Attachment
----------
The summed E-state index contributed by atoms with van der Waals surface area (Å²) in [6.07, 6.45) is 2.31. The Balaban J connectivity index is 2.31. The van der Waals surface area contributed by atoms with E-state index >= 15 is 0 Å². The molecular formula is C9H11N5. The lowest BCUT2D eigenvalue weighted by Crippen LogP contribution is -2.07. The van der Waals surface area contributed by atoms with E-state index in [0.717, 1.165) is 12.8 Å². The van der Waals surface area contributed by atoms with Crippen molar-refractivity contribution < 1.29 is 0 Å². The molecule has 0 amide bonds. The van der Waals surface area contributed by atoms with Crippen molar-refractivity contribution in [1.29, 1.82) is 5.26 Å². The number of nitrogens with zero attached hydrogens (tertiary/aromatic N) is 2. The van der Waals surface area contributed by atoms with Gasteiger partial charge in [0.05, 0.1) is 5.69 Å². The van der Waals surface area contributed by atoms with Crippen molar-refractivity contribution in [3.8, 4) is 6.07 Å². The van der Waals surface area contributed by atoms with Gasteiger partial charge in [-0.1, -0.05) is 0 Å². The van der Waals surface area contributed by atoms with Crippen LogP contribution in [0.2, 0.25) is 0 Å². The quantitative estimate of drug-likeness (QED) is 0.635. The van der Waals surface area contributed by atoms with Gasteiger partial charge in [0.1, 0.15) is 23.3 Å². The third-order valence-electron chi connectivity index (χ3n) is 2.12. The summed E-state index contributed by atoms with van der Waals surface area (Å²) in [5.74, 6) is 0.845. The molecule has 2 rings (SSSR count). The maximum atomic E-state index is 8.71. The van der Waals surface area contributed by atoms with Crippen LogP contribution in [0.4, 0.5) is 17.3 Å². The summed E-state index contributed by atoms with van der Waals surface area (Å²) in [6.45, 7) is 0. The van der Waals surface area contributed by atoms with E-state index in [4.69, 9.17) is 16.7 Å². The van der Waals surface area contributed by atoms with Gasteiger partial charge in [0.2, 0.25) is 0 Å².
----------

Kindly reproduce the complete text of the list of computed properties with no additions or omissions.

The summed E-state index contributed by atoms with van der Waals surface area (Å²) in [6.07, 6.45) is 2.31. The Balaban J connectivity index is 2.31. The van der Waals surface area contributed by atoms with E-state index >= 15 is 0 Å². The molecular formula is C9H11N5. The lowest BCUT2D eigenvalue weighted by Crippen LogP contribution is -2.07. The van der Waals surface area contributed by atoms with E-state index in [0.717, 1.165) is 12.8 Å². The van der Waals surface area contributed by atoms with Crippen molar-refractivity contribution < 1.29 is 0 Å². The molecule has 0 amide bonds. The van der Waals surface area contributed by atoms with Crippen molar-refractivity contribution in [1.29, 1.82) is 5.26 Å². The number of nitrogens with zero attached hydrogens (tertiary/aromatic N) is 2. The van der Waals surface area contributed by atoms with Gasteiger partial charge in [0.05, 0.1) is 5.69 Å². The van der Waals surface area contributed by atoms with Crippen molar-refractivity contribution in [3.8, 4) is 6.07 Å². The van der Waals surface area contributed by atoms with Gasteiger partial charge in [-0.1, -0.05) is 0 Å². The van der Waals surface area contributed by atoms with Crippen LogP contribution in [0.2, 0.25) is 0 Å². The quantitative estimate of drug-likeness (QED) is 0.635. The van der Waals surface area contributed by atoms with Gasteiger partial charge in [0.1, 0.15) is 23.3 Å². The third-order valence-electron chi connectivity index (χ3n) is 2.12. The summed E-state index contributed by atoms with van der Waals surface area (Å²) in [5.74, 6) is 0.845. The molecule has 2 rings (SSSR count). The maximum atomic E-state index is 8.71. The van der Waals surface area contributed by atoms with Crippen LogP contribution in [0.4, 0.5) is 17.3 Å². The summed E-state index contributed by atoms with van der Waals surface area (Å²) in [6.45, 7) is 0. The van der Waals surface area contributed by atoms with E-state index in [4.69, 9.17) is 16.7 Å². The van der Waals surface area contributed by atoms with Gasteiger partial charge in [0.2, 0.25) is 0 Å².